More than 20 families are considering legal action against the Government after their children contracted debilitating, crippling and, in some cases, life-threatening diseases.
In the pounds 20m campaign 7.2 million boys and girls aged up to 15 were given a combined vaccination against both measles and German measles (rubella) after Government scientists warned that without it, a measles epidemic would sweep Britain in 1995, infecting up to 200,000 children, with around 50 deaths.
The Department of Health denies there have been any lasting side-effects from the vaccinations, or that any other diseases were triggered.
But a parents' support group, Jabs, has a list of 85 children who, their parents say, became ill, 40 of them seriously. The secretary of the group, Jackie Fletcher, said: "Some children's lives have been severely damaged as a result of last year's campaign."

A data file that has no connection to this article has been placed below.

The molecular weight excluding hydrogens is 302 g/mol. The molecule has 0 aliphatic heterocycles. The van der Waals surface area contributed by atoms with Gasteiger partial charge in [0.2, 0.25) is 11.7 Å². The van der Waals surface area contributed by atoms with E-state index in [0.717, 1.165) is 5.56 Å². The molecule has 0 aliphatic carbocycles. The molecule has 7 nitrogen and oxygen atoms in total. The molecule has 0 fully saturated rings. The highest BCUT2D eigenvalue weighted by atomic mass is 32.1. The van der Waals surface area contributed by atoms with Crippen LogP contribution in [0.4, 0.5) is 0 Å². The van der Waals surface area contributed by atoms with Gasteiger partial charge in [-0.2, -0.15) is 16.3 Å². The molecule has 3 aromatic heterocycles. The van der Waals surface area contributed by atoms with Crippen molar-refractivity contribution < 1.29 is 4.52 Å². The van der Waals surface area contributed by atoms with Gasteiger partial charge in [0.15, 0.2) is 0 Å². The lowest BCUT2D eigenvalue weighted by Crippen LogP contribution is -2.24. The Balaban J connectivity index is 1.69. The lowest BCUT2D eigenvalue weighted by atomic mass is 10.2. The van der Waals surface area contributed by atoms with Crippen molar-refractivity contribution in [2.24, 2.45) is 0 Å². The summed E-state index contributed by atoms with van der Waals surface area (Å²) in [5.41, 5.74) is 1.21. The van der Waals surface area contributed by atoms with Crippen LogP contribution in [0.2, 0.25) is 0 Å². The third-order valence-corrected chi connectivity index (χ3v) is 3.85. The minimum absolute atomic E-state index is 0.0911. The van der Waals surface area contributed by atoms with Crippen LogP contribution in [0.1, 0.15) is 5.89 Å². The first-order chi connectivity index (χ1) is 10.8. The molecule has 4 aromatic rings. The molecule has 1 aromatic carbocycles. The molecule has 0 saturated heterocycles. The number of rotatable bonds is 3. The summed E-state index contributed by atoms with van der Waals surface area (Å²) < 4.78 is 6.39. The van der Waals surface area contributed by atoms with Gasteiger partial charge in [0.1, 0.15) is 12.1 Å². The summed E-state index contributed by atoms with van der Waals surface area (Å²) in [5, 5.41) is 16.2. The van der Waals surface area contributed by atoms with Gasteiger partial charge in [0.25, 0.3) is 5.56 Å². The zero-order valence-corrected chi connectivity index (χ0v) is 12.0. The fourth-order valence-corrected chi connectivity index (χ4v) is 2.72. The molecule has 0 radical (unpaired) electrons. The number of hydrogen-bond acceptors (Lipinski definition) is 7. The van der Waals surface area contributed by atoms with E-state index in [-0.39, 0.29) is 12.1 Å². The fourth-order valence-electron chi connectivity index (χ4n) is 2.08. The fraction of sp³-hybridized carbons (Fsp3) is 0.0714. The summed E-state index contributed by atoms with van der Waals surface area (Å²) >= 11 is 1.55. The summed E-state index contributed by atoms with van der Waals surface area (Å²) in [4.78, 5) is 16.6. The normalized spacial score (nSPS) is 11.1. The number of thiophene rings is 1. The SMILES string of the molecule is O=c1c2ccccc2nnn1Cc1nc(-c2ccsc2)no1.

Nine families are now applying for legal aid to sue the Government over the alleged harm to their children.
Their solicitor, Richard Barr, said yesterday: "Fifteen more families are considering application and other legal firms are also handling cases. It should be understood that it is extremely difficult for some parents, who are literally fighting for their child's life, to find time to even consider litigation."
Richard Nicholson, editor of the Bulletin of Medical Ethics, argues that the Government "misled parents about the need for the campaign and the relative risks of measles and measles immunisation".
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